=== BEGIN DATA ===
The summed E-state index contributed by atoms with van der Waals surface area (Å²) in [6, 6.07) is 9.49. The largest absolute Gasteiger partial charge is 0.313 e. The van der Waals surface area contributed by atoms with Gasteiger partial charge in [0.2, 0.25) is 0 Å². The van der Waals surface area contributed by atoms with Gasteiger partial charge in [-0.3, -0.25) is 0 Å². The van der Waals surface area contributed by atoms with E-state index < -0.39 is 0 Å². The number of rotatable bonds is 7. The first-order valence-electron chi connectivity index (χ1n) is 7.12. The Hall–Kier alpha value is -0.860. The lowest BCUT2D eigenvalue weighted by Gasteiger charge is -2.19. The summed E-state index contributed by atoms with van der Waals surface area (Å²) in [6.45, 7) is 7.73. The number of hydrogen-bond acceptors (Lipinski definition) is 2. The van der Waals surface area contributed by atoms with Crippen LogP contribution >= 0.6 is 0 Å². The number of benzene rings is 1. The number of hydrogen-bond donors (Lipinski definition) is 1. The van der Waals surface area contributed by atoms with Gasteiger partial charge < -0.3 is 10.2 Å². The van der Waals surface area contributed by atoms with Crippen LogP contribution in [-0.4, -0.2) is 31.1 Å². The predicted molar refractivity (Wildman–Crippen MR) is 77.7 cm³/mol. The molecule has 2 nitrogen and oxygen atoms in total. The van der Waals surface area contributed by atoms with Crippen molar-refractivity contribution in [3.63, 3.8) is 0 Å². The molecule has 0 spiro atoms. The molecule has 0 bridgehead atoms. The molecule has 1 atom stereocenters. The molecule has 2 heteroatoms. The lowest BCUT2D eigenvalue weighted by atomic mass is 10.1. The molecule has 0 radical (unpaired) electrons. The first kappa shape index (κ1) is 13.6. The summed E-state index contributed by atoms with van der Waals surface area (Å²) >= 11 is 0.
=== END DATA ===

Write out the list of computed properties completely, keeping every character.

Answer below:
The summed E-state index contributed by atoms with van der Waals surface area (Å²) in [6, 6.07) is 9.49. The largest absolute Gasteiger partial charge is 0.313 e. The van der Waals surface area contributed by atoms with Gasteiger partial charge in [0.2, 0.25) is 0 Å². The van der Waals surface area contributed by atoms with Gasteiger partial charge in [-0.3, -0.25) is 0 Å². The van der Waals surface area contributed by atoms with E-state index < -0.39 is 0 Å². The number of rotatable bonds is 7. The first-order valence-electron chi connectivity index (χ1n) is 7.12. The Hall–Kier alpha value is -0.860. The lowest BCUT2D eigenvalue weighted by Gasteiger charge is -2.19. The summed E-state index contributed by atoms with van der Waals surface area (Å²) in [6.45, 7) is 7.73. The number of hydrogen-bond acceptors (Lipinski definition) is 2. The van der Waals surface area contributed by atoms with Crippen LogP contribution >= 0.6 is 0 Å². The number of benzene rings is 1. The number of hydrogen-bond donors (Lipinski definition) is 1. The van der Waals surface area contributed by atoms with Gasteiger partial charge < -0.3 is 10.2 Å². The van der Waals surface area contributed by atoms with Crippen LogP contribution in [-0.4, -0.2) is 31.1 Å². The predicted molar refractivity (Wildman–Crippen MR) is 77.7 cm³/mol. The molecule has 2 nitrogen and oxygen atoms in total. The van der Waals surface area contributed by atoms with Crippen molar-refractivity contribution in [3.63, 3.8) is 0 Å². The molecule has 0 spiro atoms. The molecule has 0 bridgehead atoms. The molecule has 1 atom stereocenters. The molecule has 2 heteroatoms. The lowest BCUT2D eigenvalue weighted by atomic mass is 10.1. The molecule has 0 radical (unpaired) electrons. The first kappa shape index (κ1) is 13.6. The summed E-state index contributed by atoms with van der Waals surface area (Å²) >= 11 is 0.